DESTROYER TENDER| (AD 44)
National Steel and Shipbuilding Company who constructed the previous trio of YELLOWSTONE Class destroyer tenders laid the keel for Destroyer Tender (AD 44) in August, 1980. Decks and frames would grow out of the keel which would contain hundreds of compartments, including more than 50 specialized shops.
Christening & Launching
The pomp and circumstance accompanying the quick splash of a ship launching has been going on since the time of the Vikings. England’s George III gets credit for introducing champagne and the feminine touch to the ship’s coming-out party. Despite the hoopla, launchings are serious business.
Planning and execution of the event is an exacting task. The ship’s sponsor, CDR Frances Hammond Claytor, her husband, former Secretary of the Navy and Secretary of Defense, CDR W. Graham Claytor, Jr., and their daughter, Murray Claytor, were the featured guests along with Captain McNicholas, the ship’s first Commanding Officer at the 6 February 1982 ceremony.
“Because the spirit of the sponsor is said to enter the ship at christening and remain with her forever, the sponsor holds a special place in the hearts of the crew who sail the ship she christens.”
— USS Shenandoah (AD 44) Commissioning Book.
~ Ship’s Sponsor ~
A native of Roanoke, Virginia, CDR Frances Hammond Claytor attended St. Catherine’s School in Richmond and Sarah Lawrence College in Bronxville, New York. She graduated from Radcliffe College with a Bachelor of Arts degree in anthropology.
When World War II began, CDR Claytor enlisted in the first WAVE midshipmen class at Smith College. She was commissioned Ensign, USNR, in December 1942 and was assigned to the Eastern Sea Frontier in New York City. She was a Commander, USNR, when she went on inactive duty in 1946.
In 1948, Frances Hammond married CDR W. Graham Claytor, Jr. Since their marriage, they lived out their years in Washington D.C. They have a daughter, Dr. F. Murray Claytor, M.D., and a son, W. Graham Claytor III, who is an assistant trainmaster with Southern Railway in Macon, Georgia.
~ Ship’s Maid of Honor ~
Murray Claytor, daughter of Frances and Graham Claytor, was born in Roanoke, VA. She graduated from St. Catherine’s School in Richmond in 1967 and received a Bachelor of Arts degree four years later from Goucher College, Towson, Maryland.
Following graduation, Miss Claytor completed pre-medical courses at George Washington University, Washington, D.C. She is currently a graduate at Georgetown University preparing to enter medical school.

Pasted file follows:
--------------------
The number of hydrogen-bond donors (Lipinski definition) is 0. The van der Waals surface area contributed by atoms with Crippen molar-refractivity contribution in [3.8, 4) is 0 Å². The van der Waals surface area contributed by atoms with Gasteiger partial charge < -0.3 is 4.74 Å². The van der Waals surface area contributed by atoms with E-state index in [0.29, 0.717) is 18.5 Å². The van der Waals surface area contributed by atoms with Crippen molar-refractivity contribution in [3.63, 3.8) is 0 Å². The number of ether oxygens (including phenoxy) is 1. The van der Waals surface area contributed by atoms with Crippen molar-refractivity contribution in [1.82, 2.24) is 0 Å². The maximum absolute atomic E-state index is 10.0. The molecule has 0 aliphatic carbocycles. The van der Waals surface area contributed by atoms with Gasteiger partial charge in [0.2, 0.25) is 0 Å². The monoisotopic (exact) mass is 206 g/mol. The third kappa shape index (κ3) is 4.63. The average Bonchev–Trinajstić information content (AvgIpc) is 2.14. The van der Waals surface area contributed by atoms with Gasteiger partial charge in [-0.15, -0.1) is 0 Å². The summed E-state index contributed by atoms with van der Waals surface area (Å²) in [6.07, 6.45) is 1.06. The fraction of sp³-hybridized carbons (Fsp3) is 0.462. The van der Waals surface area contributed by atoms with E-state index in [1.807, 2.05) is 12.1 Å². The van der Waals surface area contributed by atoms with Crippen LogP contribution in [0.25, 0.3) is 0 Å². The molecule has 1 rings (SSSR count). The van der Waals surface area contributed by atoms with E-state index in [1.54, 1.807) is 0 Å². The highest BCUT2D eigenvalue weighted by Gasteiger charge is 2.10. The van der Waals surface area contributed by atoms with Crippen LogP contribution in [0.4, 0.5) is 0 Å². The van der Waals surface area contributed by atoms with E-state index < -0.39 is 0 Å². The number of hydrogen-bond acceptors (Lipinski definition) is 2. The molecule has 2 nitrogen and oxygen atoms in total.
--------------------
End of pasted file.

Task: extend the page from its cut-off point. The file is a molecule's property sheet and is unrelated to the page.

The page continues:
NASSCO CONSTRUCTION PHOTOS
Captain Thomas M. McNicholas, Jr. was appointed and pronounced Prospective Commanding Officer (PCO) of PCU SHENANDOAH (AD 44) during the Ship’s Launching ceremony. He received nearly a dozen images of the ship during her construction from NASSCO officials. Many of which he was unable to use for publication — until now, that is.
Captain provided the images to be scanned and posted on TheToughTender below:
BUILDER’S TRIALS — April, 1983
Builder’s trials were conducted in April, 1983. During these trials, the builders and a few Navy observers took SHENANDOAH to sea to test the ship’s capabilities. NASSCO representatives looked closely for any discrepancies so they could be corrected upon return from the trials.
ACCEPTANCE TRIALS & TURNOVER
Acceptance trials were conducted in late June, 1983. This time, Navy personnel were onboard to witness the demonstration of all systems. For example, we conducted a four-hour full power run.
Then, in a maneuver known as “crashback” where the ship’s power is switched from full ahead to full astern, it took over five minutes to stop the ship.
The rudder was also tested through its full range at full power ahead.
Another test was the water wash-down system that uses sea water to protect the ship from nuclear fallout.
(AD 44)’s PCO Captain Thomas M. McNicholas, Jr. and other U.S. Navy personnel inspected 900 compartments aboard the ship, and on 26 July 1983, the contractor NASSCO delivered the ship to the U.S. Navy and limited outfitting began.